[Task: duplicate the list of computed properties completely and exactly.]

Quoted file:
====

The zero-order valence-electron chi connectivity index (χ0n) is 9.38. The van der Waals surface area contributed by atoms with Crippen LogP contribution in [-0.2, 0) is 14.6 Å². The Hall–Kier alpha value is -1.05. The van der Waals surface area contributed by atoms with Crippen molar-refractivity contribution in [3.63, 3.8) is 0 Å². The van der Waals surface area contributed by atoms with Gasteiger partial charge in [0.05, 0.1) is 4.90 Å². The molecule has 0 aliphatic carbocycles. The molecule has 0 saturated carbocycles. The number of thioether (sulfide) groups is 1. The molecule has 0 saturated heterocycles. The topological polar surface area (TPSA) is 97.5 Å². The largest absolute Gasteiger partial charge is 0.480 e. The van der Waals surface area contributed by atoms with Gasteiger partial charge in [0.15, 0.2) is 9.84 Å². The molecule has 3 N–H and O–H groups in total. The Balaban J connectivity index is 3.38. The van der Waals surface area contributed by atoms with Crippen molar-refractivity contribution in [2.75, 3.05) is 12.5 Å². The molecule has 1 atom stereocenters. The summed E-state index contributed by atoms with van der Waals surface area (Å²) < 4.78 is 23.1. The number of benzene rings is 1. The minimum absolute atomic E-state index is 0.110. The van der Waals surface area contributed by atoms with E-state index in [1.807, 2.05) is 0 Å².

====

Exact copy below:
The zero-order valence-electron chi connectivity index (χ0n) is 9.38. The van der Waals surface area contributed by atoms with Crippen LogP contribution in [-0.2, 0) is 14.6 Å². The Hall–Kier alpha value is -1.05. The van der Waals surface area contributed by atoms with Crippen molar-refractivity contribution in [3.63, 3.8) is 0 Å². The van der Waals surface area contributed by atoms with Gasteiger partial charge in [0.05, 0.1) is 4.90 Å². The molecule has 0 aliphatic carbocycles. The molecule has 0 saturated carbocycles. The number of thioether (sulfide) groups is 1. The molecule has 0 saturated heterocycles. The topological polar surface area (TPSA) is 97.5 Å². The largest absolute Gasteiger partial charge is 0.480 e. The van der Waals surface area contributed by atoms with Gasteiger partial charge in [0.15, 0.2) is 9.84 Å². The molecule has 3 N–H and O–H groups in total. The Balaban J connectivity index is 3.38. The van der Waals surface area contributed by atoms with Crippen molar-refractivity contribution in [2.75, 3.05) is 12.5 Å². The molecule has 1 atom stereocenters. The summed E-state index contributed by atoms with van der Waals surface area (Å²) < 4.78 is 23.1. The number of benzene rings is 1. The minimum absolute atomic E-state index is 0.110. The van der Waals surface area contributed by atoms with E-state index in [1.807, 2.05) is 0 Å².